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A common symptom found in children with attention deficit hyperactivity disorder (ADHD) - and one long believed to be a main hindrance to a child's development - actually could be a learning trigger.
In a study published April 12 in the Journal of Abnormal Child Psychology, researcher Dr. Dustin Sarver and colleagues discovered the hyperactive movements associated with the disorder may allow children with ADHD to enhance their cognitive abilities.
Sarver, who studied the issue while completing his Ph.D. in Clinical Psychology at the University of Central Florida, now works at the Center for Advancement of Youth (CAY) at the University of Mississippi Medical Center. The findings he helped unearth are ones he said could have an impact on how children with ADHD are taught in classrooms here in Mississippi and the treatments they receive - two of the main goals of the CAY.
"Previous research with my mentor and our colleagues shows that when kids with ADHD are given very demanding cognitive tasks involving working memory, they become more hyperactive. But when we don't put demands on their working memory, they're no more active than kids without ADHD," said Sarver, an assistant professor of pediatrics at UMMC.
"This new research asked the next question — does that movement help or hurt their working memory?"
Working memory, unlike the more commonly known short-term memory, is a higher-level executive function employed when a person must manipulate and process information to arrive at a conclusion, explained Sarver. Working memory is critical for completing complex tasks and learning.
"If I gave you my telephone number, you would use short-term memory to recall it," he said. "If I had you rearrange those same numbers in order, then you're using working memory."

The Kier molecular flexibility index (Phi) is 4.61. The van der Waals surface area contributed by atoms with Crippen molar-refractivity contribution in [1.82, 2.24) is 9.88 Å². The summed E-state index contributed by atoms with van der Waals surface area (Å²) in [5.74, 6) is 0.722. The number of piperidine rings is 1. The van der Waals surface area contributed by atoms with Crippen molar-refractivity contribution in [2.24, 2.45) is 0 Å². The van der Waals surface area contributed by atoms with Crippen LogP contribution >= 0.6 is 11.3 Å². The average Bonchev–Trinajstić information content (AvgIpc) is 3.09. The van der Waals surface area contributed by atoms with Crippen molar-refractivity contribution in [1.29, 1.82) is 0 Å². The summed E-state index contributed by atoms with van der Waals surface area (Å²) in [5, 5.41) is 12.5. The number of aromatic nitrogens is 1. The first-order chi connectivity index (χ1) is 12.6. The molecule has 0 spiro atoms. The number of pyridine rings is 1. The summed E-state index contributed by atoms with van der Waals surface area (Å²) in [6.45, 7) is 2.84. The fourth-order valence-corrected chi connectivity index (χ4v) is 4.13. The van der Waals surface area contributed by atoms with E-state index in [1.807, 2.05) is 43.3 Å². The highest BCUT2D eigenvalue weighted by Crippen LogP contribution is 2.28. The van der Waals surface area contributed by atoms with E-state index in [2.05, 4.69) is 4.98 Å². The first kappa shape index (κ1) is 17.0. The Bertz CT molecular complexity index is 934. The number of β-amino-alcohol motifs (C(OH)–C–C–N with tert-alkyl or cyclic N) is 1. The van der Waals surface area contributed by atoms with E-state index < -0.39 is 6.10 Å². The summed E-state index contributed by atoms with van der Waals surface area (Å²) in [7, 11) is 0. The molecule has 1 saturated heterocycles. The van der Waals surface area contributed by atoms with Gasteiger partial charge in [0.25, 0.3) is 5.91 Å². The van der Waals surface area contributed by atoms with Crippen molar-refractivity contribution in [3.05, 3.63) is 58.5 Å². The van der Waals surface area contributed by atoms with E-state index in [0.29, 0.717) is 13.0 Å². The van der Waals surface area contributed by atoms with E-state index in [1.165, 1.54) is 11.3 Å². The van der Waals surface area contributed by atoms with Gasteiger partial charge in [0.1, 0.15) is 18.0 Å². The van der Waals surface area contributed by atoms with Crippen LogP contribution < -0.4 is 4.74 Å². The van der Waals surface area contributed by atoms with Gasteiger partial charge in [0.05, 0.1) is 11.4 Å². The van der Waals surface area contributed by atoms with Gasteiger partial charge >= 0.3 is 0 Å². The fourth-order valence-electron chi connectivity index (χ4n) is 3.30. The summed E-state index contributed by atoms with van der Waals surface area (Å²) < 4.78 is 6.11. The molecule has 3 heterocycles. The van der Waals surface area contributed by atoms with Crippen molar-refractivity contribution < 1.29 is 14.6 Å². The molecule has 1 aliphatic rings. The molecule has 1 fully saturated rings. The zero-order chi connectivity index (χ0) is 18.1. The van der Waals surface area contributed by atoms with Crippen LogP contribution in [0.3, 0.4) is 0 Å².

Those were the kinds of tasks children in the UCF study were asked to complete, while researchers observed their movements using high-speed video, he said. For the majority of kids with ADHD, the more they moved the better their working memory performance. In contrast, children without ADHD typically did worse when they moved more.
By allowing the hyperactive behaviors to continue, children with ADHD are able to increase their arousal and remain alert in the classroom. Yet conventional teaching and treatment methods demand ADHD children remain still, and the ability to focus on the lesson is lost in the child's struggle to focus on not squirming or fidgeting, said Sarver.
"This movement has a positive purpose," said Sarver. "As long as they are engaged and not disrupting others, we facilitate it, because it helps maintain alertness. The moment we stop them from moving, I find that they concentrate more on stopping their movement instead of using their cognitive abilities to pay attention for learning."
The implications of the study could have a large impact on a state that has more than double the percentage of children diagnosed with ADHD than the national average, said Dr. David Elkin, professor of psychiatry at UMMC and the CAY's executive director.